It is a beautiful new day. The birds woke me up at 6:30 but I didn’t mind because I actually slept really well. I woke my daughter up and I roller-bladed as she rode her bike. It was a beautiful morning and I realized how much I miss doing things with her. I am taking her to meet a friend downtown today and then to the library and it fills me with joy knowing I have nothing but her to think about. I can’t explain what has happened over the past year, it is foggy and unclear. I have been going through the motions. I am struggling to find where I belong and what has happened. Why am I so emotionally fragile.
Yesterday I read an article that caught my eye. Actually, it is in a magazine I have to give back to imperfectly perfect. The article was called, “The High Art of Handling Problem People” by Hara Estroff Marano. It talked about different types of personality . As I read I was happy to be scratching them all off as “NOT APPLICABLE TO ME”. Well I wasn’t hostile, or neurotic, an egoist, or an……shit…there it was ME. I am what the article called Rejection-Sensitive. Pretty sure the person writing the article knows me personally. In fact, I may have a bit of a paranoid personality because I thought it was written by imperfectly perfect hisself.
“TELLTALE SIGNS – Constantly searching for slights real and imagined. All slights deemed intentional. Becoming unglued at the hint of disapproval.” Only with imperfectly imperfect and my husband am I like this, but it is me through and through. Many slights are not imagined but many of them are. I believe, or used to believe, that openly and honestly communicating about the things I worried about or felt bad about was enough to create a truthful perspective. Unfortunately, it led to defensive arguing each time.
“WHERE YOU’LL FIND THEM – Your inbox ( most likely in an email demanding to know why you failed to respond to a note, overture, etc). Backstage. Poetry readings.” Yep the poetry readings made me laugh as I sit blogging about it all. An emphatic yes to this one. I do not like to be left hanging on a text message. Especially since past actions indicate a quick response from said offenders. Many people are not quick responders and they do not bother me it’s the ones I know have the same pet peeve and know it is mine that I feel like do it intentionally. Ugh….see TELLTALE SIGNS.
“CALL IN THE WILD – “Are you annoyed with me for some reason?” Yes, I use this a lot. I understand I imagine things so I am quick to ask questions in order to relieve me mind of my paranoid adventures.
” NOTABLE SIGHTINGS – Marilyn Monroe, Princess Diana, Michael Cartier, Liza Minnelli” I can see that, at least I am in good company.
“With a hair-trigger reaction to any indication that you don’t like them or, in fact, disagree with them or didn’t do what they asked, the rejection-sensitive walk around with what seems like a perpetual chip on their shoulder. They interpret everything through the lens “you somehow disrespect or dislike me.” “Threats lurk everywhere for these people, who are constantly scanning their environment for signs of being excluded.” “They will dredge up evidence, citing lapses in your actions that defy memory. The irony is that, over time, the irritability, negativity, and self-doubt of the rejection-sensitive do in fact drive others to avoid them.”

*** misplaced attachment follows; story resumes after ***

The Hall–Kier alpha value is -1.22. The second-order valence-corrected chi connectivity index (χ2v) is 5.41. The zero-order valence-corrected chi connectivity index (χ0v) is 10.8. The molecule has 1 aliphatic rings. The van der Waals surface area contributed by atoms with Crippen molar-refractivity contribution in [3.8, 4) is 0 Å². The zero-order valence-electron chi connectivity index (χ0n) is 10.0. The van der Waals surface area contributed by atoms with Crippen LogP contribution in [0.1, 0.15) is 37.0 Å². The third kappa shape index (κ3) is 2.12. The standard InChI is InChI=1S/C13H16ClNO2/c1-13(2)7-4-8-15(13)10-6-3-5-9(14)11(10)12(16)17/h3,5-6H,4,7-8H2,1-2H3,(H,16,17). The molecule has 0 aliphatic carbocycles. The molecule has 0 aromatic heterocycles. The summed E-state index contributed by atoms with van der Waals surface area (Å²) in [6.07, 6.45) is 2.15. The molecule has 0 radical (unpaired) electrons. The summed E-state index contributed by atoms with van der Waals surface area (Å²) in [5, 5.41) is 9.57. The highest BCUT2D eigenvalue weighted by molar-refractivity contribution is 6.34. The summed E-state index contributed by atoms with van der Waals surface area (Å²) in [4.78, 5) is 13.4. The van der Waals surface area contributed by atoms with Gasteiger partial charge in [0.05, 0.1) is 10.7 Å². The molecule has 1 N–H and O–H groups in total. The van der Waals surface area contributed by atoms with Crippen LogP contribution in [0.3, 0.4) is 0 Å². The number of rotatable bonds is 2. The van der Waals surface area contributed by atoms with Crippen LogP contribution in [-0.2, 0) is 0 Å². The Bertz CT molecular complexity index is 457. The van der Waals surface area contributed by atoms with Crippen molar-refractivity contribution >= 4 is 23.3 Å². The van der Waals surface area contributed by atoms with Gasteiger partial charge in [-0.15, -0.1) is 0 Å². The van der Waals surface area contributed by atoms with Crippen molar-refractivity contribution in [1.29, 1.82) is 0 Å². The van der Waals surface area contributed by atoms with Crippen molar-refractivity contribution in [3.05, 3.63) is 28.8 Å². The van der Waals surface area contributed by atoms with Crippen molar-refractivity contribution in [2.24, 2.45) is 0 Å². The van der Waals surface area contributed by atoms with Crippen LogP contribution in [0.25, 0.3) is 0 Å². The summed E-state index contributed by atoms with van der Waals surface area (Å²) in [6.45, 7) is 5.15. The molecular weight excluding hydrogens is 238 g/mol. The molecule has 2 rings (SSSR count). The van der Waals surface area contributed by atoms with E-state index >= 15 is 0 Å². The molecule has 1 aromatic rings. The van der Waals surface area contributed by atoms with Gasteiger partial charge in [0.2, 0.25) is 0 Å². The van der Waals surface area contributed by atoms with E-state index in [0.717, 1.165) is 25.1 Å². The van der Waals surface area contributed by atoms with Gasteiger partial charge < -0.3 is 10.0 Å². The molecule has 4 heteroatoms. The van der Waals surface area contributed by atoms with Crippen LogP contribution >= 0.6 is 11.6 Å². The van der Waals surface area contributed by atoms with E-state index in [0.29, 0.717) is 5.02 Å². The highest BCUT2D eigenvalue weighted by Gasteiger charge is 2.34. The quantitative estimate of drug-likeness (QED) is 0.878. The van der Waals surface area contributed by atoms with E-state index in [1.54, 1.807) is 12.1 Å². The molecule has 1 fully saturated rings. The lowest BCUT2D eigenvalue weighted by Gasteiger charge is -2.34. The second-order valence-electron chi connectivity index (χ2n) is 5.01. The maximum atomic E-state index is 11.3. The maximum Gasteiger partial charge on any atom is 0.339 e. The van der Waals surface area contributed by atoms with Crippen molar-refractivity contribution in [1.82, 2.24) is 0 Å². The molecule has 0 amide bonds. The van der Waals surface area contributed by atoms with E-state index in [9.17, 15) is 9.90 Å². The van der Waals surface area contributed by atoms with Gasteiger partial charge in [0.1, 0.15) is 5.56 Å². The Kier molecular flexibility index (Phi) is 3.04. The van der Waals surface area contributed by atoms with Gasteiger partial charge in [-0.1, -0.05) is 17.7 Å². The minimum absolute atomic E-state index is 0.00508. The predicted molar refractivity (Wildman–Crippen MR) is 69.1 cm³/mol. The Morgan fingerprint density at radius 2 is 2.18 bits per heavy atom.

All of the above is me. It isn’t easy to admit. It is embarrassing, weak, and sad. However, I am not like this with everyone so I started trying to figure out what the difference is between the people I do it with and those I don’t. The answer was almost too easy. Because I fear rejection and exclusion, I keep most of my friends at a very healthy arms distance. I am able to function fine and see my friends on an occasional basis. It was imperfectly perfect who snuck past this arms length force field and my husband. I fear losing them and it caused all the above feelings. It made me imagine things that would prove they were slipping away, I would communicate my frustration and the cycle would continue.
“The rejection-sensitive don’t act irrationally only in response to perceived slights; they expect rejection and anticipate it, and react automatically when reflective and strategic behavior would be in their better interests. Their reactive aggression is more likely to manifest in passive rather than overt aggression.”
The article went on to talk about 7 ways to diffuse a difficult encounter. I assume this list only pertains to the person during a particular difficult encounter. I am not always difficult unless I feel slighted and need to be reassured, then I can see this list as helpful: Minimize time with them; Keep the conversation logical; Focus on them as the topic; Accept them for who they are, you can’t change them; Avoid problem topics; Don’t even try to get them to see your point of view; Create a distraction.
It is too late to help with one relationship but I can apply it to my marriage. I guess I am perfectly impossible.